Cervical Screening

Cervical Screening Awareness Week - 2023

Charlton's End Cervical Cancer Campaign

At Charlton Medical Centre, we take our Cervical Smear Programme very seriously. We understand the importance of working with our patients to ensure they have timely access to their Cervical Smear appointments.

We are proud that our dedicated Nursing Team have performed 843 cervical smears since 1st January 2023.

Paulina, Kam and Viv have worked extremely hard and offer support and encouragement to patients when they attend for thier smear appointment. They know that patients are often nervous, especially attending for the first time. We are always ready to offer that extra support that you may need and you are always welcome to bring a friend or family member along for support.

But there is still a long way to go! Have you received an invitation from us to book your cervical smear appointment and not yet done so? Please do contact us to arrange this so that you can be a part of this successful programme. We can talk you through any questions you may have and we can do this together! We appreciate that our phones are very busy - please consider emailing us with a selection of days that are suitable for you to attend an appointment, and we will do our best to accomodate that. We will then email you back with your appointment details to save you having to call the surgery.

This Cervical Cancer Prevention Week, get involved with us and help make it a reality!

Please click HERE for more information about Cervical Screening Awareness week.

Cervical Screening (Smear Tests)

Cervical Screening is a method of preventing cervical cancer by detecting abnormal cells in the cervix (lower part of the womb). Cervical screening is not a test for cancer, but it is a test to check the health of the cervix. 

Most women's test results show that everything is normal. BUt for one in 20 women, the test will show some changes in the cells of the cervix. Most of these changes will not lead to cervical cancer and the cells will go back to normal on their own. In some cases, the abnormal cells need to be treated to prevent them becoming a problem later.

NHS - Cervical Screening- The why, when & how guide to cervical screening

NHS Inform (Scottish Patients)- Cervical Screening information, risks, benefits and tests for patients based in Scotland.

Cervical Screening - This factsheet is for women who would like information about having a cervical smear test for screening. This means having the test when you dont's have any symptoms.

HPV Vaccination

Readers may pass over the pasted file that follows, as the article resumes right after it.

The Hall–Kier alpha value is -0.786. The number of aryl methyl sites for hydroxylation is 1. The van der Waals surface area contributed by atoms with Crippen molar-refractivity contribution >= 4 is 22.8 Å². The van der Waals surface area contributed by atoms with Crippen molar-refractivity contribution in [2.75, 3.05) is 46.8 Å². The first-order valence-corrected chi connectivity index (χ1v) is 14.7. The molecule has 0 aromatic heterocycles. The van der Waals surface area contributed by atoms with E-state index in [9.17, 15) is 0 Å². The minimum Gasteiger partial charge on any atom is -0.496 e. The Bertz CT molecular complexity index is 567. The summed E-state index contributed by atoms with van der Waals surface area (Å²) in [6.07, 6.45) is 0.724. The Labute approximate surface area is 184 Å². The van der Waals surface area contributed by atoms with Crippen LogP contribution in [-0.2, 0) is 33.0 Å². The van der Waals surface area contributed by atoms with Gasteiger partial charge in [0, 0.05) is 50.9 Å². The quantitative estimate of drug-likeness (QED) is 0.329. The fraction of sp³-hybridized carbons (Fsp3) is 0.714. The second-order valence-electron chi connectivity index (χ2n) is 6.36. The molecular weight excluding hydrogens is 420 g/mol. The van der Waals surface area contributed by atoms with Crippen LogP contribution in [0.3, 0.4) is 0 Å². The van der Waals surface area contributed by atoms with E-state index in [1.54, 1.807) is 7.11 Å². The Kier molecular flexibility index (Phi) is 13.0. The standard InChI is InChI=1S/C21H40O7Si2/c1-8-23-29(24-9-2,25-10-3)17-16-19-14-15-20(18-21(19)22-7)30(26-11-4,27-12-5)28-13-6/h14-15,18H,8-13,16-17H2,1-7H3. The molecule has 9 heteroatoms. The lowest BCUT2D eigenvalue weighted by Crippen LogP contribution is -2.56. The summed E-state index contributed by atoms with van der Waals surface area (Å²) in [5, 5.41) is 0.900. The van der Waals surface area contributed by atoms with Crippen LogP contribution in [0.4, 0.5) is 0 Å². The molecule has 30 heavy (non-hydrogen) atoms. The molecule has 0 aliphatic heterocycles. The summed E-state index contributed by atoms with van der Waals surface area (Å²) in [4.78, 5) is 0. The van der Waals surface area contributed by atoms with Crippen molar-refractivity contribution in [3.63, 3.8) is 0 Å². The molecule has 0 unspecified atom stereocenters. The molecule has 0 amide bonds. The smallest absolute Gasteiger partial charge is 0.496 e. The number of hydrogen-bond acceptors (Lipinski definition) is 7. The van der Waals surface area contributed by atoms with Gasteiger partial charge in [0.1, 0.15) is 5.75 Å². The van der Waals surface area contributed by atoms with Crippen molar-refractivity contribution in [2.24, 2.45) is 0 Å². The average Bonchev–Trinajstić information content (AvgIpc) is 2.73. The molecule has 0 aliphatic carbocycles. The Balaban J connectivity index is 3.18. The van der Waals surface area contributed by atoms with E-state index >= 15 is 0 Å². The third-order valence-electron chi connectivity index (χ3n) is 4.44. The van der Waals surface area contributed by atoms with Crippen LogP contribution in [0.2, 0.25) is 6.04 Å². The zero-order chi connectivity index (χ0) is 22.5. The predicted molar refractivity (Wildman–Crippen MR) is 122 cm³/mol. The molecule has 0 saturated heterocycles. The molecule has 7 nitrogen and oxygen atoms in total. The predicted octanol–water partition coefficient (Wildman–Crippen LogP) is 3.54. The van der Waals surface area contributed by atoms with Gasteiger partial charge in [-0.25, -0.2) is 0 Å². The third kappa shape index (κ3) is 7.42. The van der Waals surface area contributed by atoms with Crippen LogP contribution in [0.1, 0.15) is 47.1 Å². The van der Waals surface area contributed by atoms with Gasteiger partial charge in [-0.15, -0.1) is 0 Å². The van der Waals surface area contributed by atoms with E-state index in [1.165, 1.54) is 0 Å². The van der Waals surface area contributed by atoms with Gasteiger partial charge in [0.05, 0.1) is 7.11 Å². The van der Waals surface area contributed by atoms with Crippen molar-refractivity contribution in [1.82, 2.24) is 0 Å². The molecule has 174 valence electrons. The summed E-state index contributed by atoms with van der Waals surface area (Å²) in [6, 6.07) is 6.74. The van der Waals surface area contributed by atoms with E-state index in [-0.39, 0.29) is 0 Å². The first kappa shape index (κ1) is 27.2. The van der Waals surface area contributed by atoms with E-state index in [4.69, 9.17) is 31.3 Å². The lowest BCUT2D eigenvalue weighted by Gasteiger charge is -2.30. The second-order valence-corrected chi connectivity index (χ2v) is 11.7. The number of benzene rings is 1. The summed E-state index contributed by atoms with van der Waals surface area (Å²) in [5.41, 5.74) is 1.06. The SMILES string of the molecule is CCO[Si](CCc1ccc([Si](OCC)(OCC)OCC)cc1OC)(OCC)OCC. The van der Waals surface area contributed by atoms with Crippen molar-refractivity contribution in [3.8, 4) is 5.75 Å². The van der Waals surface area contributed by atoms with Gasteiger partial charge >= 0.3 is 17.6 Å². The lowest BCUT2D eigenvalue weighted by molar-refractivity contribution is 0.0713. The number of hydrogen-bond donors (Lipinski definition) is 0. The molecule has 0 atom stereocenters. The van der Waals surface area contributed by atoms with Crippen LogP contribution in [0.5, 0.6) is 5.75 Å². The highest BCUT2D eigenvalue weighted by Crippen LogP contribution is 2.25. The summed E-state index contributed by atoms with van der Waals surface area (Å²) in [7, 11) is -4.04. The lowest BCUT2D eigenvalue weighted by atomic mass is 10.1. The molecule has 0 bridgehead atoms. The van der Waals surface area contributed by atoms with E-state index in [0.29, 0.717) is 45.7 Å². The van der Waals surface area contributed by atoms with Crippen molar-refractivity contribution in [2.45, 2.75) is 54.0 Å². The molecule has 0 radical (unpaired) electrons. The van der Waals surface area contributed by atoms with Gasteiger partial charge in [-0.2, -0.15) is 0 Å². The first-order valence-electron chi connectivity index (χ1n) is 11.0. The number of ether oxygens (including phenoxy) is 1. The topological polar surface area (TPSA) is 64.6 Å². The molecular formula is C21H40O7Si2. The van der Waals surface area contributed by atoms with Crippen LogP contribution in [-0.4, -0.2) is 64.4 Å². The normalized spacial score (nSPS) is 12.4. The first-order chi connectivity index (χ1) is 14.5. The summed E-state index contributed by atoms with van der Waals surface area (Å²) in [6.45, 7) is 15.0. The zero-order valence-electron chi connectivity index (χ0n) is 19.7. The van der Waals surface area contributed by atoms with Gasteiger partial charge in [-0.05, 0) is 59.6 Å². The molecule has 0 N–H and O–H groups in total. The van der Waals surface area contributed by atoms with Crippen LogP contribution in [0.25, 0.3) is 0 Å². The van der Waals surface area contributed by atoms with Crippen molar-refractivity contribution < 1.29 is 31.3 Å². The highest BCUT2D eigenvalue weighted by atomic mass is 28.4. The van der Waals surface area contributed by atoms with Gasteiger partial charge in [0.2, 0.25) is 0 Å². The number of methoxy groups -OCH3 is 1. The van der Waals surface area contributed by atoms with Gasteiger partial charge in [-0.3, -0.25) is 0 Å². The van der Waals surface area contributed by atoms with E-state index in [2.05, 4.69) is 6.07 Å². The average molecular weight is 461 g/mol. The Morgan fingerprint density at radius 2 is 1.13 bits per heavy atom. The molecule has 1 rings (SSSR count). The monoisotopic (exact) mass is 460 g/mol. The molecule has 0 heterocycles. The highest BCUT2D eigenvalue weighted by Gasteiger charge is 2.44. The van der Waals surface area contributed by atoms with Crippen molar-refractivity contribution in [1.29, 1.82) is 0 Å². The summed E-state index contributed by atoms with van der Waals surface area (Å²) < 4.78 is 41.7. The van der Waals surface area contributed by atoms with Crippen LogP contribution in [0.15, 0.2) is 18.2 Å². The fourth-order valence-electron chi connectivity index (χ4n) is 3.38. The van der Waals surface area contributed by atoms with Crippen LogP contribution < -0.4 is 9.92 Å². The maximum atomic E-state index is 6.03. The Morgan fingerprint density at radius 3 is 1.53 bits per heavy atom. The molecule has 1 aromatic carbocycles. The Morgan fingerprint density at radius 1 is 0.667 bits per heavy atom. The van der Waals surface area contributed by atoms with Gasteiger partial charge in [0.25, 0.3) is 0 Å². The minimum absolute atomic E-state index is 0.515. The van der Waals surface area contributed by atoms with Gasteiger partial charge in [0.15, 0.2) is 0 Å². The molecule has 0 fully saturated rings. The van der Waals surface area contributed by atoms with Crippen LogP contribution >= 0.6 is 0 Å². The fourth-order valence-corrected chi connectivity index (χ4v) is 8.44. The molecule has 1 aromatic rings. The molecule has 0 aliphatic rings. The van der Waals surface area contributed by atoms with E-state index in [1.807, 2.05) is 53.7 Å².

Since September 2008 there has been a national programme to vaccinate girls aged 12-13 against human papilloma virus (HPV). There is also a three-year catch up campaign that will offer the HPV vaccine (also known as the cervical cancer jab) to 13 - 18 year old girls.

The programme is delivered largely through secondary schools and consists of three injections that are given over a six-month period. In the UK, more than 1.4 million does have been given since the vaccination programme started.

What is Human Papilloma Virus (HPV)?

Human Papilloma Virus (HPV) is the name of a family of viruses that affect the skin and the moist membranes that line your body, such as those in your cervix, anus, mouth and throat. These membranes are called mucosa. 

There are more than 100 different types of HPV viruses, with about 40 types affecting the genital area. These are classed as high risk and low risk. 

How Do You Get HPV?

Types of HPV that affect the skin can be passed on by skin contact with an affected person. The types of HPV that affect mouth and throat can be passed on through kissing. Genital HPV is usually spread through intimate, skin to skin contact during sex. You can have the genital HPV virus for years and not have any sign of it.

How HPV Can Cause Cervical Cancer?

Most HPV infections are harmless or cause genital warts, however some types can cause cervical cancer. Most HPV infections clear up by themselves, but in some people the infection can last a long time. HPV infects the cells of the surface of the cervix where it can stay for many years without you knowing. 

The HPV virus can damage these cells leading to changes in their appearance. Over time, these changes can develop into cervical cancer. The purpose of cervical screening (testing) is to detect these changes, which if picked up early enough, can be treated to prevent cancer happening. If they are left untreated, cancer can develop and may lead to serious illness and death.

Cancer Research - HPV Facts and Information

NHS - HPV Vaccination - Why, how and when is the vaccination given and what are the side effects

HPV Vaccine- This factsheet is for people who would like information about the human papilloma virus (HPV) vaccine.

NHS Conditions and Treatments

See the NHS Conditions and Treatments browser for an in-depth description of many common health issues.